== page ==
People with arguments against gender-segregated programs would say that the different results are due to questionable research.  Much of the research is inconclusive and many claim it is “junk” science. [5]  For example, the concept that boys and girls learn differently is unsupported by scientific evidence. When controlled for student’s prior ability and length of the school day, things that are said to be advantages of single-sex schools disappear. Other research indicates that teachers’ biases actually have more influence on children’s behavior than other children’s behavior. Segregating the children may not eliminate the problems if the teacher has pre-existing prejudices.


As the qualitative research is inconclusive, this summary will focus on the difference in female test scores between the single-sex and co-educational programs. In three different subjects, math, science, and English, the single sex-programs had better test averages than the co-ed programs. Their scores were: Math-31.1%:29.2%; Science-44.1%:39.9%; English-71.4%:68.2%. This makes for an average difference of 3.1% in each school.[6]  It is up to us to determine if this is a significant enough difference in test scores to spark the overall change to single-sex programs.


In summary, the research is inconclusive and each side of the argument can find data to support their claims.  We do see that gender-segregated schools do help with problems such as: dropout rates, classroom sizes, and test scores. However, we could argue that this is simply due to external factors and co-ed programs could fix the problems given the same amount of budgeting and resources. Single-gender programs may create new problems like: reinforcing stereotypes and unequal education institutions. So even if single-sex programs do have a positive affect on tests scores and dropout rates.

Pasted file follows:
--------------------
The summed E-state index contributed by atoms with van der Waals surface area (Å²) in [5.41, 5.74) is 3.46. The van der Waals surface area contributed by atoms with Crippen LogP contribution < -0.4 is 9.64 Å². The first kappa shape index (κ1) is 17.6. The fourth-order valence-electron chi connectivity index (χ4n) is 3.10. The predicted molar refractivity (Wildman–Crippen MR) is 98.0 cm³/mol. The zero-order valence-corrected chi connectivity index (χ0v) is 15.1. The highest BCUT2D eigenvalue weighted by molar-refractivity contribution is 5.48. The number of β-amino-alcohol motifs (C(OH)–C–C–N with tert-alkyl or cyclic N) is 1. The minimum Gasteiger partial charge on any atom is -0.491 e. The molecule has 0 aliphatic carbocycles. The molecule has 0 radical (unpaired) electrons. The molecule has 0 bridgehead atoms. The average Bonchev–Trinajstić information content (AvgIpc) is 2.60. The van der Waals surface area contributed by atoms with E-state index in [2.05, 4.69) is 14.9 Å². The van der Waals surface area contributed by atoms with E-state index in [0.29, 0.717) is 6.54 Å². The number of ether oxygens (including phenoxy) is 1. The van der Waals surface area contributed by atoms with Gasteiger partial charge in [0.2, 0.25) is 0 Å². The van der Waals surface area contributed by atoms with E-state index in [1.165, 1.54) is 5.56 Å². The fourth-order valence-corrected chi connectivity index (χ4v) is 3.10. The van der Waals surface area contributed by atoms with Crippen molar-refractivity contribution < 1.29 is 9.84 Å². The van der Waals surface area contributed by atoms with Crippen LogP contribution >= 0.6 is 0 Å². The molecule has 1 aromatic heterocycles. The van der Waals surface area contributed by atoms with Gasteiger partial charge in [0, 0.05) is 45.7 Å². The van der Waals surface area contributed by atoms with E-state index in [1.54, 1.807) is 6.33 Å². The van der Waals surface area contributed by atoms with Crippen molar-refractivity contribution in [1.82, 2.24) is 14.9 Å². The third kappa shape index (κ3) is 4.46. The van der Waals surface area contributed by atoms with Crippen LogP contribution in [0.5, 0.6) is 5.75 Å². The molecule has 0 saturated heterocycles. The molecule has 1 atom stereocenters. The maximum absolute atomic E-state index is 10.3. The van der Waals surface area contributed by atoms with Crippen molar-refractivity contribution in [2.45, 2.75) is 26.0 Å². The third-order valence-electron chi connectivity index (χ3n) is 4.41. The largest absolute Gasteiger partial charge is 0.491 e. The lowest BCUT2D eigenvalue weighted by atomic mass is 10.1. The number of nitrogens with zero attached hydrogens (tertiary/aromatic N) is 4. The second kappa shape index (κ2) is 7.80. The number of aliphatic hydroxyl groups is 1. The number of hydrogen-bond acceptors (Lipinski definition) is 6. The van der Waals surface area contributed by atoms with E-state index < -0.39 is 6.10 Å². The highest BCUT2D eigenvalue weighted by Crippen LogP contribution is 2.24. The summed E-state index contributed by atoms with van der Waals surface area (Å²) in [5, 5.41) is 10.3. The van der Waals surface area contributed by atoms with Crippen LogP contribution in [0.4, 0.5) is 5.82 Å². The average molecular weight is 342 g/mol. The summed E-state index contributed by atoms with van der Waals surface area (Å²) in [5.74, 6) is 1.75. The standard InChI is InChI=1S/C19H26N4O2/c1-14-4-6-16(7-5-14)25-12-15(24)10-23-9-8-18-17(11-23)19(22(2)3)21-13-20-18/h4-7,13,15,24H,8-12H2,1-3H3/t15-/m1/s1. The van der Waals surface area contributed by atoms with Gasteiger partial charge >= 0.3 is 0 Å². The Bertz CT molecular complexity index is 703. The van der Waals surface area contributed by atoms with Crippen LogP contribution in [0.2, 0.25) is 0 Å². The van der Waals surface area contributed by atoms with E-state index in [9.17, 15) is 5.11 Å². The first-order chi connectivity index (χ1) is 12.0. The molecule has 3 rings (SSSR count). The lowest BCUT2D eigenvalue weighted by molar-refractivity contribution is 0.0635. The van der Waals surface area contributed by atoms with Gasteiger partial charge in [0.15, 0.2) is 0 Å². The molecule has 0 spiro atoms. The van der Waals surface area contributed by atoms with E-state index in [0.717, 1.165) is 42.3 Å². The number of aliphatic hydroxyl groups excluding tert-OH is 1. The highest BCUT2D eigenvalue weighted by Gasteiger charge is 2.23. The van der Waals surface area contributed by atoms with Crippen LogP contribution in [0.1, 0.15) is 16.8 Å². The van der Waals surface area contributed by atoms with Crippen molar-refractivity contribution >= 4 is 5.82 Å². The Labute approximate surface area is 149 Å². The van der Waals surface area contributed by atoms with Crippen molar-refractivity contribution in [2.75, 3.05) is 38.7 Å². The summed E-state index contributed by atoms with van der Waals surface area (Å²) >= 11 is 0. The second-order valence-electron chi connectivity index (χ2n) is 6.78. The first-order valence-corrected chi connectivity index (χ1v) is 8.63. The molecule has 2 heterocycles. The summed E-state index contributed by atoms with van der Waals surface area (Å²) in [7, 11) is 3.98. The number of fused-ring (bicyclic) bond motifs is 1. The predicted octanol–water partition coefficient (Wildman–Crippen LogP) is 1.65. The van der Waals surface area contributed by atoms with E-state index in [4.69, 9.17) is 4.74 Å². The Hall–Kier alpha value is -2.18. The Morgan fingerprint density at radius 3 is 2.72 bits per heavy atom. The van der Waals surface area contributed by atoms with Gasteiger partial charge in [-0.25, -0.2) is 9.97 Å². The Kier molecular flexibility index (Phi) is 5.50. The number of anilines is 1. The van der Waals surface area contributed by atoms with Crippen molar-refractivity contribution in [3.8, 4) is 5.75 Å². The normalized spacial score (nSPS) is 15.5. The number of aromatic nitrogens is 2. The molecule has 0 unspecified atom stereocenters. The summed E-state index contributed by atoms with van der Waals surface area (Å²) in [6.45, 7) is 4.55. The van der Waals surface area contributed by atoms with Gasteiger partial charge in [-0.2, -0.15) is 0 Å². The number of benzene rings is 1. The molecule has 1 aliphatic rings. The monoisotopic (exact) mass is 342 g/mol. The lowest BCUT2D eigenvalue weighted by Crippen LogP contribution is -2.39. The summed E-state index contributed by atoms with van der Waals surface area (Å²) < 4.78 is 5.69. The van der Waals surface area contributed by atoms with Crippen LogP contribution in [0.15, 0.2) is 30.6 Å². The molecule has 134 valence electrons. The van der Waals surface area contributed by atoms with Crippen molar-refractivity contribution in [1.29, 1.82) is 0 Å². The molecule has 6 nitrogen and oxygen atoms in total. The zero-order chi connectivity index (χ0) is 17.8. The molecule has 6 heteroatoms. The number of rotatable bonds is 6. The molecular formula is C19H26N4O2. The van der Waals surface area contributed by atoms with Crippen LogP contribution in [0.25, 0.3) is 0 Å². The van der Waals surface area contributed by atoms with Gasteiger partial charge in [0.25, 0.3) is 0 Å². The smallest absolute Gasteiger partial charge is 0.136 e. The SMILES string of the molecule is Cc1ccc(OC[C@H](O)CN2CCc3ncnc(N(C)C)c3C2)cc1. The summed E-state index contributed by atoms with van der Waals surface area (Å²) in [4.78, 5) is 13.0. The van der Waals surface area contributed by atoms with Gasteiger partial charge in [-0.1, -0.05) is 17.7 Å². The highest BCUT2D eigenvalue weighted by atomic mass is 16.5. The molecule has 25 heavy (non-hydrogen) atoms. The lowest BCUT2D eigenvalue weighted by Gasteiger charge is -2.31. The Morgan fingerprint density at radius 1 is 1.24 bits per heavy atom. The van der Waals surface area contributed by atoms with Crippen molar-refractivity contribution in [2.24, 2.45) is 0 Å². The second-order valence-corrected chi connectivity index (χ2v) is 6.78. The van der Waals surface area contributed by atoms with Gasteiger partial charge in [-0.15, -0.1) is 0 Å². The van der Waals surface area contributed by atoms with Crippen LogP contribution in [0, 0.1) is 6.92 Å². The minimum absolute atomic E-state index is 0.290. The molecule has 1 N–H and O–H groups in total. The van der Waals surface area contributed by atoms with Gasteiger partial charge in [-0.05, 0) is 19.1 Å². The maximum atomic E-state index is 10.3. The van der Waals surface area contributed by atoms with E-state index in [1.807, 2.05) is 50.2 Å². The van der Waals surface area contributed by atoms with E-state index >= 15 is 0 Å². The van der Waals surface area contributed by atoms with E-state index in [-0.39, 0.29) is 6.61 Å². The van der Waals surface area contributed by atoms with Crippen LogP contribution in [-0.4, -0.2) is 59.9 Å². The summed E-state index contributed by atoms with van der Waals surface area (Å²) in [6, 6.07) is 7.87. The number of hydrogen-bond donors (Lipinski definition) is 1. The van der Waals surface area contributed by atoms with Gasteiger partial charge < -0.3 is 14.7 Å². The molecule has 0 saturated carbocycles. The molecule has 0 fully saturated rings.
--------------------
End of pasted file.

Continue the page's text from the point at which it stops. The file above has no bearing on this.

Is this really the best answer to solve our problems with girls lower math and science test scores? I do not believe that segregation is ever the answer. Single-sex programs that allow for perhaps one or two classes to be segregated may help in the short term, but they are truly “quick-fix” problems.  The real issues lie in the culture that our children our saturated in that make it difficult for males and females to be educated together.  We should put our time and energy into fighting those issues with increased teacher training in diversity and dealing with different genders and increased effort to decrease class sizes.  With these sorts of changes the need for gender-segregated programs should dissipate and we can move forward and not backward.

[1] Rebecca S. Bigler & Margaret L. Signorella, Single-Sex Education: New Perspectives and Evidence on a Continuing Controversy Sex Roles. (2011) 65: 660.

[2] GAO/HEHS-96-122 Single-Gender Public Education, 4

[3] Ibid., 4.



[6] Prepared for: U.S. Department of Education Office of Planning, Evaluation and Policy Development Policy and Program Studies Service 2005 Single-Sex Versus Coeducational Schooling: A Systematic Review Fred Mael Alex Alonso Doug Gibson Kelly Rogers Mark Smith American Institutes for Research Washington, D.C. (As subcontractors to RMC Research Corporation)

—by CK

4 thoughts on “Gender Segregation Education

  1. womanstats says:

    I’ve never been able to make up my mind about same-sex education. Maybe it’s a personal enough decision, based on an individual’s characteristics, that there is room for both?

Leave a Reply

Fill in your details below or click an icon to log in: Logo

You are commenting using your account. Log Out /  Change )

Google photo

You are commenting using your Google account. Log Out /  Change )

Twitter picture

You are commenting using your Twitter account. Log Out /  Change )

Facebook photo

You are commenting using your Facebook account. Log Out /  Change )

Connecting to %s